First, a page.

Some old people need these products. So do some young people. The person I see regularly on a scooter in my neighborhood is about 30.

But the greater disservice, I think, is that old people are missing from other kinds of ads and commercials. Do advertisers think we don't buy pet food, cleaning products, breakfast cereal, cell phones, cars, airline tickets? And you'd think elders would be the obvious target for those Dr. Scholl's gel inserts for shoes.

The reason we don't see elders in any but health-related commercials, I suspect (in addition to the fact that ad agencies are staffed almost exclusively with people younger than 40), is that advertisers believe younger people won't buy products that are sold by old people. They are as much brainwashed by perpetual media age bias as they are the brainwashers.

As advertisers know better than anyone, repetition works. So when only young people are shown using the ordinary products of life and we see only old people using health-related products, what is the message? You tell me.

[At The Elder Storytelling Place today, Linda Carmi tells us a love story, Zoya.]

Stimulus Scams

The American Recovery and Reinvestment Act of 2009 (S. 1) – more commonly known as the Stimulus Bill (full text here) - became law when President Obama signed it on 17 February. Among the provisions of interest to elders is a one-time payment of $250 to those who receive Social Security benefits.

Scam artists saw an opening and immediately began targeting consumers, including elders, to “help them qualify” for the payments. By email and on websites with official-sounding names, these criminals ask for payment or personal information including names, addresses, bank and credit card account numbers, etc. to do the paperwork for payment of the stimulus check.

These swindles are so widespread that the Federal Trade Commission, on 3 March, issued a warning which you can read at the FTC website.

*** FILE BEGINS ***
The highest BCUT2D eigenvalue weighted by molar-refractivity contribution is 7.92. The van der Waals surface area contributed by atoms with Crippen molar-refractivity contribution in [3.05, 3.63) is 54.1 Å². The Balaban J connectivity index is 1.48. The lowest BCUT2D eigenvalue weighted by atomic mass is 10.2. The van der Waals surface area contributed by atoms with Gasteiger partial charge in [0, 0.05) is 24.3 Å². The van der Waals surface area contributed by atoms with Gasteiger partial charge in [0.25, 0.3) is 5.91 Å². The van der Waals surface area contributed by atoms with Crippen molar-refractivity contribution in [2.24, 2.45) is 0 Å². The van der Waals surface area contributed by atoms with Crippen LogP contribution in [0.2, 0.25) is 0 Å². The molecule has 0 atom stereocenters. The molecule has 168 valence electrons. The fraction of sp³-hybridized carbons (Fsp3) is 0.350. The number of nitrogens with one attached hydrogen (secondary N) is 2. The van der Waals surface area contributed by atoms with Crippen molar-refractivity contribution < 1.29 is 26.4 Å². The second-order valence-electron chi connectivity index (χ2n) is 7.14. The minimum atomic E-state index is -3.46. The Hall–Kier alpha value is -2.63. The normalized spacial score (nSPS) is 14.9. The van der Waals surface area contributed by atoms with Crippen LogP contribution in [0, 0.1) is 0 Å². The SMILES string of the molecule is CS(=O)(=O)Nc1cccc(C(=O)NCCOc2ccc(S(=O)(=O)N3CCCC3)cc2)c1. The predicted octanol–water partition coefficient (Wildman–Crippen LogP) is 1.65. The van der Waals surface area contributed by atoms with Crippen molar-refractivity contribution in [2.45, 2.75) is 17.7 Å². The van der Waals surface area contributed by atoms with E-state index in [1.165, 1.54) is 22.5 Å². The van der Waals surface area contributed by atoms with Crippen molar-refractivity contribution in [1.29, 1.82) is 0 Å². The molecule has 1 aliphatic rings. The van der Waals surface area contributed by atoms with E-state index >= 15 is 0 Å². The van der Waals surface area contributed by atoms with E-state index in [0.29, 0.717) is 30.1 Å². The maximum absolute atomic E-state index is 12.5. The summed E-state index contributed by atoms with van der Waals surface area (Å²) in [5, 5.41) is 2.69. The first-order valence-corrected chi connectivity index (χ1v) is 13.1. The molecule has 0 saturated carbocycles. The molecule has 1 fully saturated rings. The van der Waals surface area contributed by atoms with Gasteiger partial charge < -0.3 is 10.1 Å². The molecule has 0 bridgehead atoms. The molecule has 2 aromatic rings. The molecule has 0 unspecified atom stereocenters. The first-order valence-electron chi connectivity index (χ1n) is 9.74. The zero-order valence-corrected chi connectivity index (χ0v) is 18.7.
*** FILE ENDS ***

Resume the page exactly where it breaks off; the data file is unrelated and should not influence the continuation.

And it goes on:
Here is the real deal on the $250 payment:

  • Everyone who receives Social Security and/or SSI benefits will receive the one-time $250 payment

  • You do not need to do anything to receive the payment

  • If your Social Security or SSI benefit is paid by check, you will receive the stimulus payment by check separate from your regular monthly benefit

  • If your Social Security or SSI benefit is a direct deposit to your bank account, you will receive the payment in that manner

  • If both you and your spouse receive Social Security benefits, you will each receive a $250 payment

  • No schedule has been published for distribution of the checks, but the Social Security Administration has announced that all checks will be delivered by the first week of June

  • The payment is tax-free, no matter what your income is, and you are not required to report it on next year's tax return

  • The payment is in addition to your normal Social Security/SSI benefit and will not affect those benefits

You can find more information in a special section at the Social Security website.

Other scams include offerings to obtain government grants under the stimulus package. The Los Angeles Times published an informative story about them on Tuesday.

It is hard to fathom what kind of people these scam artists are. Aside from the psychology and morality, imagine the thinking that goes into it: “I'll tell people they won't get their stimulus payment unless they apply for it. I'll make it sound so difficult that they will pay me to do it for them. And they're so stupid that they will give me their credit card and bank account numbers that I can then rob.”

Maybe some are that stupid. Or maybe some are alone, worried, mentally confused or don't have the skills to find the facts on their own. Whatever the reasons for falling for a scam, the punishment should be far worse than it probably is, even if the swindlers can be found, because to cheat the vulnerable is reprehensible.